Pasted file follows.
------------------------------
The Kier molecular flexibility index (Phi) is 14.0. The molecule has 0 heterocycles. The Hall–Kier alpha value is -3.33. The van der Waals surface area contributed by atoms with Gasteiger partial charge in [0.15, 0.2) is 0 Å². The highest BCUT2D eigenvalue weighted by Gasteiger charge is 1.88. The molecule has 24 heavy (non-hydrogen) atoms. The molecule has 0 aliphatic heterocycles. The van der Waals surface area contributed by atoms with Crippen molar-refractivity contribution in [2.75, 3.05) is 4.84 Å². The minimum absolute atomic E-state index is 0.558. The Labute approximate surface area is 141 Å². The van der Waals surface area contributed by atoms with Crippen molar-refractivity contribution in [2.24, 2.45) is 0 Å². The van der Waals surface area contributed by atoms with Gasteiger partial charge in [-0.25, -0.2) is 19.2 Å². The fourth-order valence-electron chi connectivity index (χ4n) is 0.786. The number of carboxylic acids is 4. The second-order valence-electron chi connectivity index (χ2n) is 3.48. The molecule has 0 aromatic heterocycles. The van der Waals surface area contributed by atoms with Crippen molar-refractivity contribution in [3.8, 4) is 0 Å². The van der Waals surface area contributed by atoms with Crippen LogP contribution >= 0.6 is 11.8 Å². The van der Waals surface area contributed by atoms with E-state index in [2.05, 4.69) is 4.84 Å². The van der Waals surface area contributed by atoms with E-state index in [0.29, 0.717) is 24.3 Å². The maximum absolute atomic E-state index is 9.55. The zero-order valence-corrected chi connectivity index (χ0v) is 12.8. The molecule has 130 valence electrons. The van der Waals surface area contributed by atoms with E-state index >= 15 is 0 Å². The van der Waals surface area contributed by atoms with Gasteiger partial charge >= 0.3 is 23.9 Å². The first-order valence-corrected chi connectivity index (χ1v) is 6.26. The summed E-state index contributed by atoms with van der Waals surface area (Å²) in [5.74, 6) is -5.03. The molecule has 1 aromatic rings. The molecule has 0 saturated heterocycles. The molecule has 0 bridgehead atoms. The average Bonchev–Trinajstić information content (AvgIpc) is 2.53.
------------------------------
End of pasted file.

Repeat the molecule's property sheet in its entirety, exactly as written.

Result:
The Kier molecular flexibility index (Phi) is 14.0. The molecule has 0 heterocycles. The Hall–Kier alpha value is -3.33. The van der Waals surface area contributed by atoms with Gasteiger partial charge in [0.15, 0.2) is 0 Å². The highest BCUT2D eigenvalue weighted by Gasteiger charge is 1.88. The molecule has 24 heavy (non-hydrogen) atoms. The molecule has 0 aliphatic heterocycles. The van der Waals surface area contributed by atoms with Crippen molar-refractivity contribution in [2.75, 3.05) is 4.84 Å². The minimum absolute atomic E-state index is 0.558. The Labute approximate surface area is 141 Å². The van der Waals surface area contributed by atoms with Crippen molar-refractivity contribution in [2.24, 2.45) is 0 Å². The van der Waals surface area contributed by atoms with Gasteiger partial charge in [-0.25, -0.2) is 19.2 Å². The fourth-order valence-electron chi connectivity index (χ4n) is 0.786. The number of carboxylic acids is 4. The second-order valence-electron chi connectivity index (χ2n) is 3.48. The molecule has 0 aromatic heterocycles. The van der Waals surface area contributed by atoms with Crippen molar-refractivity contribution in [3.8, 4) is 0 Å². The van der Waals surface area contributed by atoms with Crippen LogP contribution >= 0.6 is 11.8 Å². The van der Waals surface area contributed by atoms with E-state index in [2.05, 4.69) is 4.84 Å². The van der Waals surface area contributed by atoms with E-state index in [0.29, 0.717) is 24.3 Å². The maximum absolute atomic E-state index is 9.55. The zero-order valence-corrected chi connectivity index (χ0v) is 12.8. The molecule has 130 valence electrons. The van der Waals surface area contributed by atoms with E-state index >= 15 is 0 Å². The van der Waals surface area contributed by atoms with Gasteiger partial charge >= 0.3 is 23.9 Å². The first-order valence-corrected chi connectivity index (χ1v) is 6.26. The summed E-state index contributed by atoms with van der Waals surface area (Å²) in [5.74, 6) is -5.03. The molecule has 1 aromatic rings. The molecule has 0 saturated heterocycles. The molecule has 0 bridgehead atoms. The average Bonchev–Trinajstić information content (AvgIpc) is 2.53.